Photo from WVU Sports
Since the Towson game, many WVU fans want to believe that freshman quarterback William Crest, Jr. is the answer to WVU’s red-zone issue. What the fans are failing to realize is that putting Crest in was safe, since WVU had the game well in-hand when he entered the game.
QB Clint Trickett cost WVU a touchdown in each of the 1st two games: The low pass to Elijah Wellman against Alabama, and the low pass to Cody Clay against Towson.
That is not to say Trickett has not had two excellent games overall, obviously he is playing better than most expected. But everyone can improve.
Trickett needs to get the ball up when throwing to the tight-ends, as they have problems reaching down as low as a Kevin While or a Mario Alford.
The issue with running the ball in the red-zone is no different than anywhere else on the field. WVU does a good job running the ball outside except in the red-zone. Only once in the 1st two games have they ran the ball successfully in the middle, and that was against Alabama in the 1st half.
The reason for the success on this one play compared to all other attempts, is that the offensive line maintained a push on the defense and got to the 2nd level to block downfield. Better red-zone performance dictates that the coaches teach the OL to do a better job of smash mouth run blocking.
The red-zone is a tight area and is easier to defend. While Crest had good runs against Towson, you have to remember it was against Towson, and no matter what happened WVU was going to win.
The fans saw this and the Towson players probably realized it, so the plays worked. Crest probably would not have had the same success if WVU had been playing Alabama, Oklahoma, Oklahoma State, Maryland, etc. especially if the game was close.
For the Mountaineers to have a reasonable chance at a winning season, the OL has to improve on run blocking. They have got to open the initial hole and then be able to block at the next level downfield.
Right now WVU’s run game is one dimensional and that is running outside off the edge. This will not be enough when playing Big XII teams.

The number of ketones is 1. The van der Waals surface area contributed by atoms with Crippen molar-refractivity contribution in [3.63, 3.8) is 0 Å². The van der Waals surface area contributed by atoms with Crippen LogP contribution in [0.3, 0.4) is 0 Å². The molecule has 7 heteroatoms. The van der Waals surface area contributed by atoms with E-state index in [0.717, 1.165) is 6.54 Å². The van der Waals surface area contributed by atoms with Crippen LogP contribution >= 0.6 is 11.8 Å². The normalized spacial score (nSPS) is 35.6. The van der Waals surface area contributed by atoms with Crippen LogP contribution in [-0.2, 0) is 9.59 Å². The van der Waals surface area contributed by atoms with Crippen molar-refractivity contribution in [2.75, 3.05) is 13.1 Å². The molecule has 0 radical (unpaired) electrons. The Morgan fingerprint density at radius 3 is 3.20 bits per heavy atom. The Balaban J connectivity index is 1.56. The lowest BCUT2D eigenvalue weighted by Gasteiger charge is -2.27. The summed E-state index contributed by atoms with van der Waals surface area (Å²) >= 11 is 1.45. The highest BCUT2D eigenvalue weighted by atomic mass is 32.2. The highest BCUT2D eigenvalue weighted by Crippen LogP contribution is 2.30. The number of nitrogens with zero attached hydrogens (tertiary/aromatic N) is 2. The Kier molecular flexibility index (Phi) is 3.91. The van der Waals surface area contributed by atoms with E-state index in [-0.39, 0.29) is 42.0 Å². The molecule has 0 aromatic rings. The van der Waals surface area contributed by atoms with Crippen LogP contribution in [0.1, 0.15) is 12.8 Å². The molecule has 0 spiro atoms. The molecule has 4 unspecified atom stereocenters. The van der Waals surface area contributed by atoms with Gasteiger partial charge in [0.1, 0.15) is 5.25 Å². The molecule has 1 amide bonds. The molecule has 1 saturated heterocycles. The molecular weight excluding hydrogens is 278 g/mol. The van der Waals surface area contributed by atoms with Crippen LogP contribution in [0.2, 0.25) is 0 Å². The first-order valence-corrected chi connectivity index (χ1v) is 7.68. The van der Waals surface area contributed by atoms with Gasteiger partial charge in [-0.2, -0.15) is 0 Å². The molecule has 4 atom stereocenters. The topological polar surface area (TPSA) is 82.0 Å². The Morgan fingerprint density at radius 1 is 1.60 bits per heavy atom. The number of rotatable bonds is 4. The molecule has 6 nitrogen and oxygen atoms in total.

When a team is successful running both inside and outside, then the passing game works much better and it is harder for defenses to shut them down.
When Trickett scored his TD against Towson, he went between the guard and the end, for the OL blocked the Towson defense to the inside, and the Towson defense could not adjust.
The first lineman, whether it be on the offense or the defense that can get is hands under the shoulder pads of the other, wins the push off the line. This must be be done quickly while moving forward, and once done the player wins the battle at the line of scrimmage.
Some players want to draw their arms back before making contact to give them more power – this is referred to as cocking. However, this costs critical seconds.
The most effective technique is come straight up with your hands inside and just at the bottom of the opponents shoulder pads, keep the head up and place the facemask into middle of the pads, driving the opponent where you want him to go.
The key to red-zone efficiency is being able to gain 4 or more yards when running up the middle. Right now, WVU is only getting 1 to 3 yards.
When WVU’s offensive line consistently wins these battles on running plays, you will see more WVU scoring in the red-zone. This is not simply a red-zone issue, it is an extremely important aspect of the running game.